Cost: $270 million (By comparison, Lightridge High School, which opened in 2021, cost $110 million. Heritage High School, opened in 2002, cost $32 million.)
Design: This will be LCPS’ first four-story high school. Its square footage will be larger than the traditional high school design to accommodate stairwells, elevators and additional bathrooms. Its foundation and roof, however, will have a smaller footprint, limiting the use of solar panels.
Park View High School Renovation/Replacement
The current Park View High School opened in 1976.
Cost: $220 million. The cost of replacing Park View includes the placement of a new school on the site of the current athletic facilities; demolition of the current Park View; and the placement of new athletic facilities on the site of the current school. Construction of the new school would take 30 to 36 months for construction beginning in 2024.
Renovation vs. Replacement: The Superintendent and Department of Support Services is recommending Park View be replaced instead of renovated based on several factors:
Impact on student learning: Replacing the school minimizes the impact on students and staff during the project. Significant effort will be expended to coordinate construction and school activities from a logistics and safety perspective. However, it will be an active construction site.
Routine maintenance will be performed at the current Park View while the new school is built. Last year, $1 million in maintenance work was done to Park View. (It should be noted that the plumbing system does not need replacement to maintain a safe school environment. Past flooding problems associated with Park View have been the result of improper items being flushed down the toilet.)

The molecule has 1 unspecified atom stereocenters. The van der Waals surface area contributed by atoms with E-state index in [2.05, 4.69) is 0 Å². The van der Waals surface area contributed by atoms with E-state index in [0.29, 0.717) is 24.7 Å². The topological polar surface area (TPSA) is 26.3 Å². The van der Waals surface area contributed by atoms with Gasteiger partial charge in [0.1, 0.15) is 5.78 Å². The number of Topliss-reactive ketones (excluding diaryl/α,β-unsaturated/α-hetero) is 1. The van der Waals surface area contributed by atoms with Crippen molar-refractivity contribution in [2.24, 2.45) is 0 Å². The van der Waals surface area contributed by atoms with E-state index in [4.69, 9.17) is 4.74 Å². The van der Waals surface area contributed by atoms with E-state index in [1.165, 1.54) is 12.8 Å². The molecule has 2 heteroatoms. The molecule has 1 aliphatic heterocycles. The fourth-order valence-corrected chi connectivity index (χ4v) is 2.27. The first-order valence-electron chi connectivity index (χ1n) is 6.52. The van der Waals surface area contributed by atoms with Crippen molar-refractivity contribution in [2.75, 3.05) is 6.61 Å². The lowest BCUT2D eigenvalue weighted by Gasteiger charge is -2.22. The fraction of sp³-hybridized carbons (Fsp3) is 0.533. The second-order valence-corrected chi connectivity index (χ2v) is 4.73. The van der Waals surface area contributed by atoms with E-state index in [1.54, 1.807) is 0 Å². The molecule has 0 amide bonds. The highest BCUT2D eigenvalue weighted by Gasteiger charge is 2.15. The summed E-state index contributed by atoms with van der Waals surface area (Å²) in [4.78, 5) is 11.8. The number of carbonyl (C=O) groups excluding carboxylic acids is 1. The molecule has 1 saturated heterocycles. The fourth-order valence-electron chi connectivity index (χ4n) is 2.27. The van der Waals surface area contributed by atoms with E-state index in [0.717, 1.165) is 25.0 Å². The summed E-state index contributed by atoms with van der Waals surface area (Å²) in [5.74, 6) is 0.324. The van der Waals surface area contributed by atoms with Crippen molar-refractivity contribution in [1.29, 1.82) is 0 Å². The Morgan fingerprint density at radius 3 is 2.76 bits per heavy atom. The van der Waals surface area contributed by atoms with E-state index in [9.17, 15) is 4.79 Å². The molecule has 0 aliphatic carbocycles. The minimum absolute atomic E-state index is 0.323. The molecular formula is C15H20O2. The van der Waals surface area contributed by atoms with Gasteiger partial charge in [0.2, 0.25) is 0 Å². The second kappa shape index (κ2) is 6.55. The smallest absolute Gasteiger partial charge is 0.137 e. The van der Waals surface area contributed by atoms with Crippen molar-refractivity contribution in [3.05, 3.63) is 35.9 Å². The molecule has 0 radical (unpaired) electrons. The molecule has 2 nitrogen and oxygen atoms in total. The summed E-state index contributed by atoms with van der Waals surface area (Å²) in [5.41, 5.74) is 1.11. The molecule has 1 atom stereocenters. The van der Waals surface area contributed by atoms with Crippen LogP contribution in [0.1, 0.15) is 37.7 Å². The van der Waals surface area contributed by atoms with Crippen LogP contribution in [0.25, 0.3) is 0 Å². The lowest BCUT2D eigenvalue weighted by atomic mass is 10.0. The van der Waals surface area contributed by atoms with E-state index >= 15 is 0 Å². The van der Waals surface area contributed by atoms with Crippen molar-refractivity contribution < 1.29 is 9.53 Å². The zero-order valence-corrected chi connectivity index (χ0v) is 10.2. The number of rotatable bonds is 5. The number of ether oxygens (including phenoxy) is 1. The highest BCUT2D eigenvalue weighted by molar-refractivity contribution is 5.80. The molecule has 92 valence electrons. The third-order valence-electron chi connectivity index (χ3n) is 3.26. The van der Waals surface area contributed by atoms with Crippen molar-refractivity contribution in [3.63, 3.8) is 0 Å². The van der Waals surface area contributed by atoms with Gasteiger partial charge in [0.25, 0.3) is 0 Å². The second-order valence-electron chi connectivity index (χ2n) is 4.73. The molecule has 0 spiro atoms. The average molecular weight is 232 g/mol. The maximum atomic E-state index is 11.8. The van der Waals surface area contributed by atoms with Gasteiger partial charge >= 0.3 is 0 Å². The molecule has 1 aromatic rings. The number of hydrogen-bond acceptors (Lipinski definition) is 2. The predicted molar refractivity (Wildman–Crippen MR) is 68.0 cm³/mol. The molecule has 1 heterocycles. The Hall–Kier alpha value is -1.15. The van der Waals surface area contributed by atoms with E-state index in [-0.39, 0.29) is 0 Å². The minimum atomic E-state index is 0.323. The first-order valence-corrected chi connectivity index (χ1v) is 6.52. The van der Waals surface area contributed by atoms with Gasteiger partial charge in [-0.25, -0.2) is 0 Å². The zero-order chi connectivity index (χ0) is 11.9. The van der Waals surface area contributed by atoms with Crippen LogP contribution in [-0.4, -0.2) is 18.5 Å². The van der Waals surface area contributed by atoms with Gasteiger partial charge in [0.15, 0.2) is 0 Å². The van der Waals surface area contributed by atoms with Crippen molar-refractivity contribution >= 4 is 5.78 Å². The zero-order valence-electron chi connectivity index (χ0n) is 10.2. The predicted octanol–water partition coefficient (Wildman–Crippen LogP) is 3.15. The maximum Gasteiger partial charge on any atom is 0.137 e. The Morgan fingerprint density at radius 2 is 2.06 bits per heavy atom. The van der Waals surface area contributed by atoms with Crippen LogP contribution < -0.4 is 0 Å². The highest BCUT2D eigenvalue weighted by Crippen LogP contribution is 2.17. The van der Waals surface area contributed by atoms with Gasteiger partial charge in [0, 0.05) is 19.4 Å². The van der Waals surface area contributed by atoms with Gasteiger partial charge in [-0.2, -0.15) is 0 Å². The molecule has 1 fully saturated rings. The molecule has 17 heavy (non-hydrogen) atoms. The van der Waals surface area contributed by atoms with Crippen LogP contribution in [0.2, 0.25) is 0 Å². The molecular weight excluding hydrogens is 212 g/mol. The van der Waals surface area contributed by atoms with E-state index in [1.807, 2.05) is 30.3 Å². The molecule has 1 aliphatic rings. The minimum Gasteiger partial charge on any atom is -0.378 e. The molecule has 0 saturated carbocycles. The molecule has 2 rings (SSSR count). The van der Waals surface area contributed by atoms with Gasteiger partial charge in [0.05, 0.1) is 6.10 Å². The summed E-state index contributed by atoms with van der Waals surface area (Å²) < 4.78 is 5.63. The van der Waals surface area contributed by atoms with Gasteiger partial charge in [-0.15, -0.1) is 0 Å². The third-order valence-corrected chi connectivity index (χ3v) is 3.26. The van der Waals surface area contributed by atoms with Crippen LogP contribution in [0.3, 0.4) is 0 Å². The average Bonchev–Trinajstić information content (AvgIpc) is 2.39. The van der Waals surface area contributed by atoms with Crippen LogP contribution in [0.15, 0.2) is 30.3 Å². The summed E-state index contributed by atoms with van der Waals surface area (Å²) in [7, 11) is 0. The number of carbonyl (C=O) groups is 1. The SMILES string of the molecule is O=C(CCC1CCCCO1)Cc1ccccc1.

Systemwide improvements being made at other LCPS facilities would not be made at Park View. It would not be a wise expenditure of taxpayer money to install an improvement only to tear it down a short time later.
The replacement Park View High School would be of a modern design; probably two stories to conform with zoning restrictions.
Building a replacement school would mean Park View’s athletic program would move to alternate venues for three to four years. These venues have yet to be determined. Park View has a limited campus (40 acres). It has the fourth-smallest of any LCPS high school campus; following Loudoun County (31.5 acres), Loudoun Valley (36.3) and Broad Run (39.9).
Banneker Elementary Renovation
This school, originally opened in 1947, is the last former African-American school used by LCPS for instructional purposes.
Cost: $39 million, scheduled to begin during the summer of 2024.
Design: The design of this renovation is not yet complete. Preliminarily, an addition of five to seven units – including a gym and cafeteria – would be added to the existing building. The existing building would then be renovated. Banneker, which is situated on a 19.2-acre campus, would remain open while the renovation takes place.
Published November 16, 2022